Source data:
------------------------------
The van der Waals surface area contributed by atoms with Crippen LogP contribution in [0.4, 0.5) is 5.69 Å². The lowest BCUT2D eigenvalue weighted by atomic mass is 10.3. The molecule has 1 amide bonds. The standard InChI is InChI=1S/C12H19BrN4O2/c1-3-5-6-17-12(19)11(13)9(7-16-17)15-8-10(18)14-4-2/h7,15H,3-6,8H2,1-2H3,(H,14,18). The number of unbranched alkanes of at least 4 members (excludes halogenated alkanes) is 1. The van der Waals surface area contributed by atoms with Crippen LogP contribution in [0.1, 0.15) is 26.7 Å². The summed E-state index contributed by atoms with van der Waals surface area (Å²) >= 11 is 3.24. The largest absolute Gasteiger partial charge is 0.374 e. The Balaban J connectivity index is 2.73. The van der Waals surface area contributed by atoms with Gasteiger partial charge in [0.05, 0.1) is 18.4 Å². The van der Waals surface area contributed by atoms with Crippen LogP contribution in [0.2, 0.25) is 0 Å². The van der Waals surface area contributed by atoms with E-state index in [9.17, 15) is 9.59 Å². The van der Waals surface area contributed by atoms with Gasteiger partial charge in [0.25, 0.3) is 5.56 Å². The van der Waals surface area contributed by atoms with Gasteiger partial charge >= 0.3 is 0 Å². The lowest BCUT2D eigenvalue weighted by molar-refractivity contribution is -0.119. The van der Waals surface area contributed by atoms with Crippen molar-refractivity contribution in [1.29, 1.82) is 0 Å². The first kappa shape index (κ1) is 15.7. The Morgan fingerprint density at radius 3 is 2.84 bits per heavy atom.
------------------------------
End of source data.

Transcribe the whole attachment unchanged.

The van der Waals surface area contributed by atoms with Crippen LogP contribution in [0.4, 0.5) is 5.69 Å². The lowest BCUT2D eigenvalue weighted by atomic mass is 10.3. The molecule has 1 amide bonds. The standard InChI is InChI=1S/C12H19BrN4O2/c1-3-5-6-17-12(19)11(13)9(7-16-17)15-8-10(18)14-4-2/h7,15H,3-6,8H2,1-2H3,(H,14,18). The number of unbranched alkanes of at least 4 members (excludes halogenated alkanes) is 1. The van der Waals surface area contributed by atoms with Crippen LogP contribution in [0.1, 0.15) is 26.7 Å². The summed E-state index contributed by atoms with van der Waals surface area (Å²) >= 11 is 3.24. The largest absolute Gasteiger partial charge is 0.374 e. The Balaban J connectivity index is 2.73. The van der Waals surface area contributed by atoms with Gasteiger partial charge in [0.05, 0.1) is 18.4 Å². The van der Waals surface area contributed by atoms with Crippen LogP contribution in [0.2, 0.25) is 0 Å². The van der Waals surface area contributed by atoms with E-state index in [9.17, 15) is 9.59 Å². The van der Waals surface area contributed by atoms with Gasteiger partial charge in [0.25, 0.3) is 5.56 Å². The van der Waals surface area contributed by atoms with Gasteiger partial charge >= 0.3 is 0 Å². The lowest BCUT2D eigenvalue weighted by molar-refractivity contribution is -0.119. The van der Waals surface area contributed by atoms with Crippen molar-refractivity contribution in [1.29, 1.82) is 0 Å². The first kappa shape index (κ1) is 15.7. The Morgan fingerprint density at radius 3 is 2.84 bits per heavy atom.